Close up showing the texture of this grasscloth material. It’s atypical to have grass cloth printed with a pattern , and I rather like the way the ink looks somewhat scratchy against the rough background.
Because it’s Schumacher, you can expect printing defects . The slight pattern match doesn’t bother me, as there were many more places along each strip that matched up perfectly. Nor do I mind the different intensity of ink on the two strips. That’s all part of the look of grasscloth.
But I wasn’t pleased with the white ink out in the middle of nowhere, as seen about 1//3 down the center of the picture. This isn’t considered a defect , and from a distance it’s not really noticeable. But it bugged me.
So I used some water-based paint and a very small brush from the craft store and lightly touched up the spots.
I also softened the mis-matched edges a bit. There’s a fine line between covering the white spots and staining the material, so use a light hand. And never permanent ink or oil-based markers or pastels.
Likewise, the ceiling line was not level, so as I moved from the mid-point out to the right, the ceiling rose above the geometric motif’s top edge, and a white line began to be visible, but only to the right of the centerpoint.
So I used the black paint to cover up that extra bit of white. This increases the width of that horizontal navy blue line from 1/4″ to about 1/2″. But from down on the floor you can’t tell, and it looks a whole lot better than having white on the right side and none on the left.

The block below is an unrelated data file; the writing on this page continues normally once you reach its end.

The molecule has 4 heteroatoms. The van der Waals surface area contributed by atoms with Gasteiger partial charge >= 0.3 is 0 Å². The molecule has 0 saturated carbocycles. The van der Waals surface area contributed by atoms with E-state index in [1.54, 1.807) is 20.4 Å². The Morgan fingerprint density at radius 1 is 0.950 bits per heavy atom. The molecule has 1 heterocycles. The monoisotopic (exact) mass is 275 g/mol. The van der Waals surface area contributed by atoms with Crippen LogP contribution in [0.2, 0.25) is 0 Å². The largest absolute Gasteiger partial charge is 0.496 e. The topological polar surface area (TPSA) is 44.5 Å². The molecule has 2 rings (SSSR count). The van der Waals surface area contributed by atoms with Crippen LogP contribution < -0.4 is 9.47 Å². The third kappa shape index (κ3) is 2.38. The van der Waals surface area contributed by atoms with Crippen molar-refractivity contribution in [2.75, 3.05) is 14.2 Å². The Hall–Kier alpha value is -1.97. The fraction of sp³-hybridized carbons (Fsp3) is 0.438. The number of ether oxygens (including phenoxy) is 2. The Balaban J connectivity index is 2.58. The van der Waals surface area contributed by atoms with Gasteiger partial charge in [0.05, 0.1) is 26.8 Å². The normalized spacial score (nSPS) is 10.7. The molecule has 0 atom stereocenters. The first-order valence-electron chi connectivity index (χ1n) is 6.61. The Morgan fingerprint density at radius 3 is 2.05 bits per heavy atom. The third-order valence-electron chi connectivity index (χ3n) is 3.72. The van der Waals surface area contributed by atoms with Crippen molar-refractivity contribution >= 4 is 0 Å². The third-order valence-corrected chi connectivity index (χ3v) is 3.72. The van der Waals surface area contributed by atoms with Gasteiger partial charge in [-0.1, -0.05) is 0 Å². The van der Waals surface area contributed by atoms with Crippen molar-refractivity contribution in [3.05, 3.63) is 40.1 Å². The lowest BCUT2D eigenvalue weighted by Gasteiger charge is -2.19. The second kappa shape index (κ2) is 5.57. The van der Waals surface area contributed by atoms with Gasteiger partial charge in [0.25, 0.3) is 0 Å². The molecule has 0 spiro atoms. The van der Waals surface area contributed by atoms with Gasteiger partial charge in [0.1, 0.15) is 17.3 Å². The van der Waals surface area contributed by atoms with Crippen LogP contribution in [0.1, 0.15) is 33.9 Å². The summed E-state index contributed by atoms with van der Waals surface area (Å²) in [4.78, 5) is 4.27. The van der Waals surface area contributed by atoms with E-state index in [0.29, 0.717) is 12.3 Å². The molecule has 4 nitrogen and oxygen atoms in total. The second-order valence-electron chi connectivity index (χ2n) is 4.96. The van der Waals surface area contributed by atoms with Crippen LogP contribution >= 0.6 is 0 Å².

The brand is Schumacher and the home is in the Garden Oaks / Oak Forest area of Houston.
The interior designer who came up with this bold and lively look is Clayton Brooks .

Dramatic, Colorful, Surprise, WOW! in Heights Powder Room

June 16, 2022
The homeowner has lived in more than a dozen homes, but has never had wallpaper. Previously this new townhome had boring beige walls. The homeowner wanted to liven things up and fell in love with this bold botanic and bird pattern.
I love the slightly mottled background, and the way the colors pop against the black.
There’s some slight shading / paneling ( difference in color ) between the strips, but it’s minimal.
(It shows up more in this photo than in real life.)
Likewise, the seams are much less visible in person.
Close-up showing the lightly textured material. It looks a lot like an oil painting .
This wallpaper is by BN Walls . It’s a non-woven / paste-the-wall material with a textured vinyl surface.
It’s more durable and washable than most traditional papers, and is designed to strip off the wall easily and in one piece when it’s time to redecorate.